During the last decade, the total forest area in Asia and the Pacific increased by 89,291 square kilometres, but there were huge differences between subregions.  South-East Asia lost about 332,000 square kilometres of forest, an area roughly equal to the size of Viet Nam.  In contrast, East and North-East Asia increased its amount of forest area by 454,284 square kilometres, an area larger than Uzbekistan.

Natural disasters killed (on average) more than 70,000 people every year during the past decade in the Asia-Pacific region, and in 2011 the mortality from natural disasters was particularly high for East and North-East Asia...

In 2011, the Asian and Pacific region paid a huge human toll as a result of natural disasters. In East and North-East Asia almost 21 thousand people died due to natural disasters.  In 2011, more than 170 million people in Asia and the Pacific were affected by natural disasters.  South-East Asia was particularly hard hit by natural disasters.  In 2011 alone, 14.3 million people in South-East Asia were impacted by natural disasters.

Of the world’s total, in 2011, Asia and the Pacific included 83% of those affected by natural disasters, 81% of deaths due to natural disasters, and 80% of economic damage from natural disasters.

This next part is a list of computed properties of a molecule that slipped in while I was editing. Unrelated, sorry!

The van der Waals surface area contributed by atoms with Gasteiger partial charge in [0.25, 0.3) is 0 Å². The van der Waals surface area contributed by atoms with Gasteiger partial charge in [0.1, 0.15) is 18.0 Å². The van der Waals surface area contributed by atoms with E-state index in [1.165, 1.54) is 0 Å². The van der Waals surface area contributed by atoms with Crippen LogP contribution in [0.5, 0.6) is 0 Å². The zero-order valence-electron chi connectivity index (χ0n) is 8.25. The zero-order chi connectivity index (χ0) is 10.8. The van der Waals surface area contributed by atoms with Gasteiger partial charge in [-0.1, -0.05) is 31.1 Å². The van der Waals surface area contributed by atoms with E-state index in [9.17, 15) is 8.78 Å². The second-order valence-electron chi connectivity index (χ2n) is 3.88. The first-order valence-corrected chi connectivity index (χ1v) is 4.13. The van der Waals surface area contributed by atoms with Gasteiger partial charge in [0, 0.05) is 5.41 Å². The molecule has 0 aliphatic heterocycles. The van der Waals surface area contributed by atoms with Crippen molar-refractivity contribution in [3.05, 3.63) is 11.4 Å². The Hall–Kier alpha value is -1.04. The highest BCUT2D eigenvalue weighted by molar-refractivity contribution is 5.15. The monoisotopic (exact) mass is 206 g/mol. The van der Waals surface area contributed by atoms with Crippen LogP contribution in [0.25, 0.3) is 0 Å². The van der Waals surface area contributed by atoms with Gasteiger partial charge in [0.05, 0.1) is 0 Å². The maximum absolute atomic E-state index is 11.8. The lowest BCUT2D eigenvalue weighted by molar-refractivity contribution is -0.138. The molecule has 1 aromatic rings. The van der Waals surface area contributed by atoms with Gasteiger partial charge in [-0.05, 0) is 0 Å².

In 2011, East and North-East Asia was the subregion with highest economic damages from natural disasters, with Japan accounting for 74% of the economic damages in the entire region.

III. Economy

Defying the ongoing world financial crisis, the Asia-Pacific region maintained positive GDP growth in 2010…

GDP growth in Asia and the Pacific was positive in 2010, at 6.6%. The low and lower-middle income countries showed average GDP growth rates of 6.1% and 9.4%, respectively. Growth in upper-middle and high income countries was 5.5% and 4.5%, respectively, almost similar to growth rates for the world.
The gross domestic investment rate in Asia and the Pacific increased in 2010 to 3.9%, up from its negative rate in 2009. In 2010, the regional average investment rate was 31% of GDP.

Monetary effects of the ongoing global financial crisis are also apparent in the Asia-Pacific region…